(M S Shanker)
Forty-six year old Andhra Pradesh Chief Minister Y S Jaganmohan Reddy appears to have demonstrated political ‘will’ to find a ‘solution’ to take governance to grass roots. Without mincing words, he has directed bureaucrats to spend a night or two in a village to understand ‘real issues or problems’ faced by them in day-to-day life.
Jaganmohan Reddy’s missive to the bureaucrats during his conference is quite explicit. He wants to ensure effective and efficient governance thereby ensure beneficiaries, particularly poor in rural areas, benefit from numerous welfare schemes directly without going through middlemen or paying “cut-money or commissions” to local leaders.
It is quite common knowledge that the funds sanctioned by the government as part of many welfare schemes and subsidies besides financial allocations made as part of “Rural Development” programs to provide basic civic amenities get siphoned away by middlemen.
Many Babu’s who attended the meeting, might have nodded their heads in acceptance; but how many of them would really venture and spend a night or two in the villages?
In fact, Jaganmohan Reddy has advised the “Babu’s” to visit villages unannounced – surprise visits – with a view to experienced the grass root realities or shortcomings.
Furthermore, during the overnight stays in the village, Jaganmohan Reddy expects the “Babu’s” to interact with the people to ascertain problems faced by them and also their demands and aspirations.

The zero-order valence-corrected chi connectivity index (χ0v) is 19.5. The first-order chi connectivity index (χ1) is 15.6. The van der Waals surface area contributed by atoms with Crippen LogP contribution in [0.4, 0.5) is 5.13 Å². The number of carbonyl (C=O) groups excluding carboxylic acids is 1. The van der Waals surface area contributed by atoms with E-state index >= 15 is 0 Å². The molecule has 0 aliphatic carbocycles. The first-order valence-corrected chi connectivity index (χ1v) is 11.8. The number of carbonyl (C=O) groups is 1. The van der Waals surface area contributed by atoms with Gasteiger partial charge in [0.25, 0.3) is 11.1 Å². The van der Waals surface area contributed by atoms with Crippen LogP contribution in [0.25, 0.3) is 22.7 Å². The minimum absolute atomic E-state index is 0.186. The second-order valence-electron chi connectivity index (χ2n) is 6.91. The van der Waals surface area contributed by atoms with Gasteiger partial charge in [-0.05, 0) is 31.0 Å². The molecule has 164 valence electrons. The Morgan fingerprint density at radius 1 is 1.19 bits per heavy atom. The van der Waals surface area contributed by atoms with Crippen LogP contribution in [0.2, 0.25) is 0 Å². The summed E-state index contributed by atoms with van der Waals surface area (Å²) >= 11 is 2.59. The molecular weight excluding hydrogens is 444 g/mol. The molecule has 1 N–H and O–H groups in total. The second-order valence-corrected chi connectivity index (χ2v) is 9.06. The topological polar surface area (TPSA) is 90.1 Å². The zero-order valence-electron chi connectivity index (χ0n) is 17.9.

“’Rachabanda’ – village level mass-contact program was the brainchild of his late father Dr. Y S Rajashekar Reddy after winning the second term to know peoples difficulties first hand so that their inputs are taken into consideration to rectify plans and implementation processes.
Is it possible for a Babu heading a district as Collector make such an attempt unanounced? With vibrant media and local channels showing the glimpses of their ‘collector’ on small screen none in the village can give amiss. Thus far, senior Opposition leaders like Gorantla Butchaiach Chowdary of Telugu Desam feels, the ‘idea’ may good. But, practically just impossible! Moreover, which of the present day bureaucrat after enjoying a comfortable life make such sacrifice? “Politicians can, but not bureaucrats’, was his gut feeling.
However, he would not like to rule out some committed and spirited professionals undertaking such visits and intermingle with people to understand their problems. But, who can guarantee them the ‘risk factor’ that is involved.
He reminded how a group of IAS officers who ventured into deep jungles to reach out to people living in hamlets to part take in some program discreetly (without informing police) in the past were abducted by the naxalites in mid-eighties. (Eight bureaucrats were abducted by the naxals in deep jungles of Rampachodavaram in East Godavari district, which hit the national headlines. After hard bargain the IAS officers were released in exchange of their hardcore colleagues lodged in Central prisons).